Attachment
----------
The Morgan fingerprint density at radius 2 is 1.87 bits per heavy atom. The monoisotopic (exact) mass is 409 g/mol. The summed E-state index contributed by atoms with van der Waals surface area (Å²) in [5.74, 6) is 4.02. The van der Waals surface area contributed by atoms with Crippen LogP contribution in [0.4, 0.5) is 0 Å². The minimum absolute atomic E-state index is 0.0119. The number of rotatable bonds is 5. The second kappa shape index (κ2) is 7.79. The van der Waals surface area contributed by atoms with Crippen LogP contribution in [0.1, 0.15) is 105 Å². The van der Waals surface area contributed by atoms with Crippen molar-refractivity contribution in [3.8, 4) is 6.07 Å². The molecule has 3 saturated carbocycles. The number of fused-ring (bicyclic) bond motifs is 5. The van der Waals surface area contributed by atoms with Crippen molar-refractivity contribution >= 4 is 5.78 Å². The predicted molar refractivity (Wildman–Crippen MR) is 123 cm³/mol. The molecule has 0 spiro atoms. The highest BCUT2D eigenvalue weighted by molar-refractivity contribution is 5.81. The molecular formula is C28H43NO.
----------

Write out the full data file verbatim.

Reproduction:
The Morgan fingerprint density at radius 2 is 1.87 bits per heavy atom. The monoisotopic (exact) mass is 409 g/mol. The summed E-state index contributed by atoms with van der Waals surface area (Å²) in [5.74, 6) is 4.02. The van der Waals surface area contributed by atoms with Crippen LogP contribution in [0.4, 0.5) is 0 Å². The minimum absolute atomic E-state index is 0.0119. The number of rotatable bonds is 5. The second kappa shape index (κ2) is 7.79. The van der Waals surface area contributed by atoms with Crippen LogP contribution in [0.1, 0.15) is 105 Å². The van der Waals surface area contributed by atoms with Crippen molar-refractivity contribution in [3.8, 4) is 6.07 Å². The molecule has 3 saturated carbocycles. The number of fused-ring (bicyclic) bond motifs is 5. The van der Waals surface area contributed by atoms with Crippen molar-refractivity contribution >= 4 is 5.78 Å². The predicted molar refractivity (Wildman–Crippen MR) is 123 cm³/mol. The molecule has 0 spiro atoms. The highest BCUT2D eigenvalue weighted by molar-refractivity contribution is 5.81. The molecular formula is C28H43NO.